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Monday, April 15, 2002

What is an API?

You wouldn't expect an email address like to be an API, would you?  Actually I do.  Just as and and are APIs.  Sure, just as with any API, you can choose to ignore them.  And, when you ignore standards, this is what you get.

Here's what happened.  I was on the evolt mailing list and someone suggested this hosting company.  I was in the market for one so I went to the site.  First link on the products page -- broken link.  Sigh.  Email  Guess what?  They don't even have an alias for this!  Guess what?  As a potential customer I just went _POOF!_  I'll never look at them again.  That's what happens when you ignore APIs and standards -- when they are important to potential customers, they may just leave and may not ever tell you about it.

-----Original Message-----

From: []

Sent: Monday, April 15, 2002 9:05 AM


Subject: failure notice


Hi. This is the qmail-send program at

I'm afraid I wasn't able to deliver your message to the following addresses. This is a permanent error; I've given up. Sorry it didn't work out.


Sorry, no mailbox here by that name. vpopmail (#5.1.1)

--- Below this line is a copy of the message.

Return-Path: <>;

Received: (qmail 30722 invoked from network); 15 Apr 2002 16:05:28 -0000

Received: from unknown (HELO (

by with SMTP; 15 Apr 2002 16:05:28 -0000

Received: from ( [])

by (8.9.3/8.9.3) with SMTP id JAA00664

for <>;; Mon, 15 Apr 2002 09:05:02 -0700 (PDT)


Received: from sjohnsondev (sjohnsondev [])

by with SMTP id dA00HT10

Mon, 15 Apr 2002 09:05:02 -0700 (PDT)

Reply-To: <>;

From: "J. Scott Johnson" <>;

To: <>;

Subject: Broken Link on Your Site

Date: Mon, 15 Apr 2002 12:04:28 -0400

Message-ID: <00f501c1e497$39293100$>;

MIME-Version: 1.0

Content-Type: multipart/alternative;


X-Priority: 3 (Normal)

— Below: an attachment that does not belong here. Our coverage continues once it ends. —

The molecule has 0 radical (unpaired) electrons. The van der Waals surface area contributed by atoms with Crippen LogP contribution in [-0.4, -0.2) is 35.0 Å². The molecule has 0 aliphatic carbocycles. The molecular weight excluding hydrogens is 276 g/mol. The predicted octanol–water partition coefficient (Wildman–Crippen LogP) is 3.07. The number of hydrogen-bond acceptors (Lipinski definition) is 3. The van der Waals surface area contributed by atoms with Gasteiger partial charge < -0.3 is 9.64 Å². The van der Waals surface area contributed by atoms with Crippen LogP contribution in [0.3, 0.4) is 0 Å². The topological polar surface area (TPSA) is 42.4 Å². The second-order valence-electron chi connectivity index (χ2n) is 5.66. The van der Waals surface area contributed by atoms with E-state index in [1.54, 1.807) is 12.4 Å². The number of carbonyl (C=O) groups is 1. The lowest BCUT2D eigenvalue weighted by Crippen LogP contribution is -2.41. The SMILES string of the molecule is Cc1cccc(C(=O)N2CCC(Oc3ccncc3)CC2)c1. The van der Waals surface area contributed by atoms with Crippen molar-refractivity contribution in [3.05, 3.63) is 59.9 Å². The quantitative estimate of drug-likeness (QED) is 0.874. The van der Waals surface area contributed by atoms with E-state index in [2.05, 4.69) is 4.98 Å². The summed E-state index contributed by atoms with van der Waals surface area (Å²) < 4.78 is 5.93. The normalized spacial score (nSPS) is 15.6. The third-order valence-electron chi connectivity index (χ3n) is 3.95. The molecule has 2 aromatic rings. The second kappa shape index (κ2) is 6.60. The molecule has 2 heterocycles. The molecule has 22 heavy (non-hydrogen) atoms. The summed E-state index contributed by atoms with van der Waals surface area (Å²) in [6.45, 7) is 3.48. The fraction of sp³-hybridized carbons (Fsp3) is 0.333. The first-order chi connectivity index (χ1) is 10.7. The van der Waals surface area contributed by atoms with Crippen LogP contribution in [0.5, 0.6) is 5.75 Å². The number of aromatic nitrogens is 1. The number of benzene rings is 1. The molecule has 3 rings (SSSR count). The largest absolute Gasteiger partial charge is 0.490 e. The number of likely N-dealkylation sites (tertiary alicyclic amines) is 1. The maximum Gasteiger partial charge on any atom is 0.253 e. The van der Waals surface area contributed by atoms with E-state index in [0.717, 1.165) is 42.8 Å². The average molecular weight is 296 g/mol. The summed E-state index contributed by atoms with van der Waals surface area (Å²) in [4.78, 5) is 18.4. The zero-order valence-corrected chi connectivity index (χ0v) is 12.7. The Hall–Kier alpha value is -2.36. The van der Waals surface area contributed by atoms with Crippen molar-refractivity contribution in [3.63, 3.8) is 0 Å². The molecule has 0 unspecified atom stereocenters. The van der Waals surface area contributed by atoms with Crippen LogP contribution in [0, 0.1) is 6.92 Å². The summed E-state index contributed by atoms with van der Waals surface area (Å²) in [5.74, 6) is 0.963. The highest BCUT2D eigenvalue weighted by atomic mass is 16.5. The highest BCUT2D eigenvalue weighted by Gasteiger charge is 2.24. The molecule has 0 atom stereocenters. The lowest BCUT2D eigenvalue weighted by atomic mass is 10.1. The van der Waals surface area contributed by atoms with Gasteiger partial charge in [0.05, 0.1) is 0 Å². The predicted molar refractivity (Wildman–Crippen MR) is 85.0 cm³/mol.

X-MSMail-Priority: Normal

X-Mailer: Microsoft Outlook CWS, Build 9.0.2416 (9.0.2910.0)

X-MimeOLE: Produced By Microsoft MimeOLE V5.00.2919.6700

Importance: Normal

This is a multi-part message in MIME format.


Content-Type: text/plain;


Content-Transfer-Encoding: 7bit


You were just recommended to me. When I went to check out you out, on page:

The More Info link is broken.


J. Scott Johnson


* * * * * * * * * * * * * * * * * * * * * * * * * *

80 Spring Road

Nahant, MA 01908


* * * * * * * * * * * * * * * * * * * * * * * * * *

781 592 0262 - home

617 970 4719 - cell


* * * * * * * * * * * * * * * * * * * * * * * * * *

Yahoo IM: fuzzygroup




comment [] 7:35:57 PM    

Too Funny!

I mistyped this morning (I wanted  Worth checking out.

comment [] 1:49:40 PM    

Radio Exposed

It still isn't finished but yesterday's Radio hiccup or "Radio ate my weblog.  Tasty.  Burp" has resulted in a decent technical guide to hacking radio, "Radio Exposed". It is draft status with 2 incomplete sections but I think it is still useful (I'd do it now except I have to write a proposal for a new potential client in Luxembourg).  Isn't the Internet astonishing?

comment [] 10:10:42 AM    

Thinking About Knowledge Capture in Knowledge Management

See KM credentials below under "Note".  Knowledge Management is, at its heart, about capturing knowledge.  Just like back into bad old days of AI where the issue was capturing expertise, its now all about capturing knowledge.  It seems to me that there are different "kinds" of knowledge to capture.

  • Procedural Knowledge -- i.e. Documents
  • Ad Hoc Descriptive Knowledge -- i.e. this is what my team did today
  • Knowledge Bits -- "I'd buy your product if you add Better Reporting"

That last one, Knowledge Bits or "KBits", is a real challenge.  As I write a new software product for "making email suck less", I'm increasingly concerned about these little random bits of knowledge that arrive via conversation, IM, email.  Anyone else out there ever solved this?  It seems to me that if you can't capture this as part of your existing daily workflow (or with some teeny, tiny bit of additional effort), it just fails.  When I built KM software a few years ago, our software was way too top heavy and that was a big issue.

Despite the power of weblogs, I don't think that they solve the KBits problem since the big issue is incorporating KBits into planning efforts, scheduling and so on.  Also, KBits need multiple views, prioritization, grouping and, perhaps, ranking and voting.

NOTE: I spent 3 1/2 years building enterprise KM software,, including designing the first dynamic expertise calculation engine based on contributions to a knowledge base (i.e. Give me an expert in LDAP from our 20,000 employees).

comment [] 10:06:23 AM    

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